One Ransomware Description
The One Ransomware is a Trojan that can lock your files, display messages soliciting money for unlocking them or block your screen. You can reduce the long-term impact of a One Ransomware infection by backing up your media and taking standard precautions against infection vectors like e-mail attachments. Since other threats may be responsible for installing it, you should remove the One Ransomware with anti-malware programs able to detect other forms of threats and uninstall them simultaneously.
The Daily Catch of Trojans Washing onto Brazil's Shores
Since many nations around the world use it either as a dominant or secondary language, English is often preferable for threat actors needing to speak with their victims. Not every Trojan campaign operates under this principle, however. In particular, malware analysts often catch Trojans targeting South American regions like Brazil with Portuguese-specific communications. Modern-day examples of just such threatening software include the Cry9 Ransomware, the PayDay Ransomware, and, as of April, the One Ransomware.
Although the Trojan isn't likely of being an independent program without ties to preexisting threats, the One Ransomware's genealogy is unknown. Like other file-encrypting Trojans, the One Ransomware uses the standard practice of identifying an infected system via a unique code, encrypting the media on it, and displaying messages asking the victim to pay for the similarly-individualized decryption key. Some of the symptoms that malware analysts rate as being likely over the course of an infection include:
- The One Ransomware may encrypt documents and similar formats of files with a cipher to stop you from opening them. Most Trojans also modify filenames to give the locked content identifying strings; in the One Ransomware's case, it appends the '.one' extension. The name modifications are separate from the encryption, which re-organizes the internal data of each file.
- The One Ransomware creates a text note in Portuguese that delivers its brief ransom instructions. The One Ransomware includes the system's personalized key and the e-mail address to contact for negotiations, which, in most circumstances, involve transferring money in cryptocurrencies like Bitcoin.
- Pop-ups and other alerts from the One Ransomware also may prevent you from opening other programs or using your desktop interface deliberately.
Throwing the One Ransomware Back out to the Wild
Although the distribution phase of this Trojan's campaign is active, malware researchers have found very limited sample sizes for the One Ransomware attacks. The Trojan could be installing itself with the help of other threats, like the RIG Exploit Kit. Otherwise, its installer may use misleading names, extensions, or icons to confuse you into infecting your PC through paths like e-mail attachments. No data is yet available on decrypting the One Ransomware's hostage files, although victims can circumvent similar Trojans with freely-downloadable decryption programs.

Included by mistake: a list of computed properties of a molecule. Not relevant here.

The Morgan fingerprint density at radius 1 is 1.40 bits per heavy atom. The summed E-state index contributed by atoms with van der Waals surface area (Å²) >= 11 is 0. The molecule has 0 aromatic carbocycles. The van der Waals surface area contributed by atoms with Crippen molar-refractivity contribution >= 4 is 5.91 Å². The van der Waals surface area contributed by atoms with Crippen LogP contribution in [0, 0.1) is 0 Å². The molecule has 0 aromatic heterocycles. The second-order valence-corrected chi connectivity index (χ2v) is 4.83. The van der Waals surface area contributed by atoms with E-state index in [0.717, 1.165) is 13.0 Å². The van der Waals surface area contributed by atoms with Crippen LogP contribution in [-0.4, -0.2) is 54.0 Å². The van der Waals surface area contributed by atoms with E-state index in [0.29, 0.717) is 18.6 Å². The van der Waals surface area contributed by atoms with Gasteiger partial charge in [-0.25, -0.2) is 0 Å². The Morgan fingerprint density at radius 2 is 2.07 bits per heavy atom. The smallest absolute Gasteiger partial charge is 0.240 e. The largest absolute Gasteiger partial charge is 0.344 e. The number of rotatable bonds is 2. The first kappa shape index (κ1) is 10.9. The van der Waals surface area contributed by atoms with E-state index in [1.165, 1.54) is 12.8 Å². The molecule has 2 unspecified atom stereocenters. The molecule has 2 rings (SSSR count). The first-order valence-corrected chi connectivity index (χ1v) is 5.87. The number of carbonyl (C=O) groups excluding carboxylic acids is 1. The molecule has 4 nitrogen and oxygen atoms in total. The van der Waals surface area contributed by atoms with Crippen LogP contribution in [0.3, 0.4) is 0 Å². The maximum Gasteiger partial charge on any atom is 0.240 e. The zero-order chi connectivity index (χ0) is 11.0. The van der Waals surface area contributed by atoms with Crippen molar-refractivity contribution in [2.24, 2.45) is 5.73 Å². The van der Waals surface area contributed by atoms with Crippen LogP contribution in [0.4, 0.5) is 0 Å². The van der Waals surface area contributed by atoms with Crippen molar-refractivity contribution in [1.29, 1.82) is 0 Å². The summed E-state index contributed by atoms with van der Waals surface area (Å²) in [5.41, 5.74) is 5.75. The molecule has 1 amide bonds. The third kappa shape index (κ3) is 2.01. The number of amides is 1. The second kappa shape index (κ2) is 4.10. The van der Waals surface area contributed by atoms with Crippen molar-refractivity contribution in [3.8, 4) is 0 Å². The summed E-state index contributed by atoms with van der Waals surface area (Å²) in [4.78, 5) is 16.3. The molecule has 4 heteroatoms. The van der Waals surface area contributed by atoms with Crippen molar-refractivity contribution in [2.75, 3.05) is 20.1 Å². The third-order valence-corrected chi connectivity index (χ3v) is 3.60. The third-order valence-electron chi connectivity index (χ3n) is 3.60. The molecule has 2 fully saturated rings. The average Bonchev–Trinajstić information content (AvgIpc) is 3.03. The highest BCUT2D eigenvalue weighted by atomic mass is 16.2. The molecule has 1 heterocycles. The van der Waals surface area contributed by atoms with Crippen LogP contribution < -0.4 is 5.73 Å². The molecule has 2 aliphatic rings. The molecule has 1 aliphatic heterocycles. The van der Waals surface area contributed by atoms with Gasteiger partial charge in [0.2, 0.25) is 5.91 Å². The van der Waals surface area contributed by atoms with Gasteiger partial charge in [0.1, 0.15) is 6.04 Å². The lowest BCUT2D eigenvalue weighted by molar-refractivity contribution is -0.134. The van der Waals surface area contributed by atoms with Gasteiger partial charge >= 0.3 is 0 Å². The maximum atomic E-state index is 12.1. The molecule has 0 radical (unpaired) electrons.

Almost all infection methods that the One Ransomware could use to compromise your PC also can be monitored and blocked by standard anti-malware practices and products. All users in need of additional guarantees that their data will be safe should back their work up daily to another drive or server not left in contact with the one at risk of infection. Isolate or remove the One Ransomware with an anti-malware program before taking further steps, and, if necessary, use standard security protocols to avoid screen-locking symptoms like pop-up windows.
Unless its numbers see a steep and unanticipated spike, the One Ransomware is most likely destined to be a footnote, compared to other threats in the black hat industry of file-encrypting Trojans. Furthermore, PC users who don't back up their files can find that even one, single infection is more than enough of trouble to cost more money than is comfortable.
Use SpyHunter to Detect and Remove PC Threats
If you are concerned that malware or PC threats similar to One Ransomware may have infected your computer, we recommend you start an in-depth system scan with SpyHunter. SpyHunter is an advanced malware protection and remediation application that offers subscribers a comprehensive method for protecting PCs from malware, in addition to providing one-on-one technical support service.
Why can't I open any program including SpyHunter? You may have a malware file running in memory that kills any programs that you try to launch on your PC. Tip: Download SpyHunter from a clean computer, copy it to a USB thumb drive, DVD or CD, then install it on the infected PC and run SpyHunter's malware scanner.